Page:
How do you explain to students, children, associates, business partners – anyone – how important it is to plan?
I am a pretty good planner, and I was especially careful to plan my photo exhibition that opened last Friday at the San Luis Obispo Museum of Art.
I started 18 months ago with a written list of objectives, and then I expanded that to include details of how I would promote the event, invite guests, teach seminars, print photos, mount photos, order foam core, mount photos of foam core, and much much more. I followed the list line by line, checking it several times every day to ensure that I hadn’t missed any opportunities or deadlines. I used color to indicate the status of a topic: black for planned, green for a project begun, magenta for a project completed.
This is an illustration I drew to show the overview of my exhibition of panoramic images at the San Luis Obispo Museum of Art. This was draft 2 of that plan; the first one hadn’t left enough room for people to see the big photo.
Let me tell you about self-adhesive foam core. It can be purchased in stock sizes up to 4 x 8 feet, and it ships from Chicago. Arranging to purchase enough of it to make it worthwhile to ship here was a concern. I thought I needed only ten full size sheets, plus two cases of 40 x 60 inch, and two cases of 32 x 40 inch material. I ordered it all at once, and it arrived on a huge pallet in a big truck. I live in a small house on a one-way street, and needless to say, I don’t have a fork lift. I arranged to borrow a pick-up truck, and I drove it to the trucking company warehouse where the nice folks there helped me to cut the straps and load it off of the pallet and into the truck.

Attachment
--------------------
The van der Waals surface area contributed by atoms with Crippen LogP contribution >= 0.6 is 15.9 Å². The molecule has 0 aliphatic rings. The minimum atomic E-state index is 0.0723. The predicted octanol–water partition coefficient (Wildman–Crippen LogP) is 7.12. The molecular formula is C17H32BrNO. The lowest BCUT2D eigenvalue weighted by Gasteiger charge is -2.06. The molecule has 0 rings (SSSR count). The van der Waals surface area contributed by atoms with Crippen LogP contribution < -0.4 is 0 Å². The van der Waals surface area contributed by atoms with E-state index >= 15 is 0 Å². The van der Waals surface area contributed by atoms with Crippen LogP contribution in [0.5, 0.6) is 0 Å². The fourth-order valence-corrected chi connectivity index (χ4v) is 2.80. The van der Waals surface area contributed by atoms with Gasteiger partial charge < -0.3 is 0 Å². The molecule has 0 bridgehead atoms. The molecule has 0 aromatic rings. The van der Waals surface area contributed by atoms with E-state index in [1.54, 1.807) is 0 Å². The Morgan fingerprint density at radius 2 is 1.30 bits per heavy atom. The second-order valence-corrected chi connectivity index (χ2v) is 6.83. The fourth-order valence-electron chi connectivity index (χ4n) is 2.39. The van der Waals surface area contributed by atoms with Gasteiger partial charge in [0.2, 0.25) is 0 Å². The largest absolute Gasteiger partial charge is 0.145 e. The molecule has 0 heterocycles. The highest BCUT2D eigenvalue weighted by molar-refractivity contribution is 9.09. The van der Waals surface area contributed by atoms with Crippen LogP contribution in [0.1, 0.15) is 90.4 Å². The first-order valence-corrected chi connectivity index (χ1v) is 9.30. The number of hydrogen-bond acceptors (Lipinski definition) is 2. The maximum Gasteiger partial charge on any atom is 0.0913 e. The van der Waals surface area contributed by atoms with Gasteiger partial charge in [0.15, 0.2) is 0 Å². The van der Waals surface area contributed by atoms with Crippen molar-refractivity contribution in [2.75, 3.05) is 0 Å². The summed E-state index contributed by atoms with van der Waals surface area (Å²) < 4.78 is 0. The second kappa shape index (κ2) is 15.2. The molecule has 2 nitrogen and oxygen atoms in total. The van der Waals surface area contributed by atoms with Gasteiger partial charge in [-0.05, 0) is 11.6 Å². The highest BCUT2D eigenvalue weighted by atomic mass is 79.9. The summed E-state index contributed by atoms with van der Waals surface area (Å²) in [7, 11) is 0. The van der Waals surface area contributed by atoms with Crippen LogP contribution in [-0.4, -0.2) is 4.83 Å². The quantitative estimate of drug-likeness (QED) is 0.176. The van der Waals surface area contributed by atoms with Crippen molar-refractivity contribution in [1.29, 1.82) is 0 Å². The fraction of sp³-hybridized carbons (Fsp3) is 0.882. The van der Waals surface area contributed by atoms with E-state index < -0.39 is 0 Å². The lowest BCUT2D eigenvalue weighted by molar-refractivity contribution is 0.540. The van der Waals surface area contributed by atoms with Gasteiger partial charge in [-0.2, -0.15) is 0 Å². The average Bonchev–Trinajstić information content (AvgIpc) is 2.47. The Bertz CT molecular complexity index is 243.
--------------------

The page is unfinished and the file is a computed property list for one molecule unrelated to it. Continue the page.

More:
I used up all the big sheets, and because I spoiled two of the largest photos in the show, I needed to order another ten sheets of the same material. This time the pick-up wasn’t available, so I loaded it onto the roof of my station wagon, tied it down, then drove it home – very carefully.
Another challenge with foam core is humidity. Several years ago I ordered a case of 32 x 40 foam core from the same supplier in Chicago. It arrived, and I mounted photos on it. A few days later, those photos bent into arcs which were impossible to flatten. It seems that the humidity on one end of the journey was different enough from the other end of the journey that the moisture escaped, but was trapped on the adhesive side. It wasn’t a disaster, but I did learn a lesson – let the foam core acclimate before applying a photo to it.
This was my precise floor plan of the museum. I went to the museum twice with tape measure and clipboard in hand to get the measurements, and then I went back to double-check my work. This paid off, because everything fit exactly as I had planned.
I worked with various suppliers to have enough paper and ink on-hand to make all the prints I needed. I never ran out (except once when I ran out of paper for a day due to a shipping error). There were nights when I was printing my huge 58-foot long panorama when I changed ink cartridges in my Epson 9600 two or three times. I always had extras on the shelf. There was just too much to lose if anything went wrong to take chances, so I ordered extra ink and paper.
I knew when the photos had to be moved from my home to the museum, and I knew when the Panodomes needed to be finished. It all had to come together at the same time, and there was little room for error (none for the largest prints because I didn’t have time to reprint those).
This is one wall of the museum from my scale model. It includes sight-lines, dimensions, and scale illustrations of each item I wanted on the wall, exactly as I wanted it placed.
I printed a large exhibition catalog and poster, and ordered cardboard tubes for the posters. A pallet of printing showed up in a big truck, and the driver kindly cut the straps and unloaded the pallet from his truck to my driveway. I moved all of it inside that evening. Floor space was at a premium in my living room. The downstairs bedroom was filled with boxes of folded catalogs and huge sheets of foam core.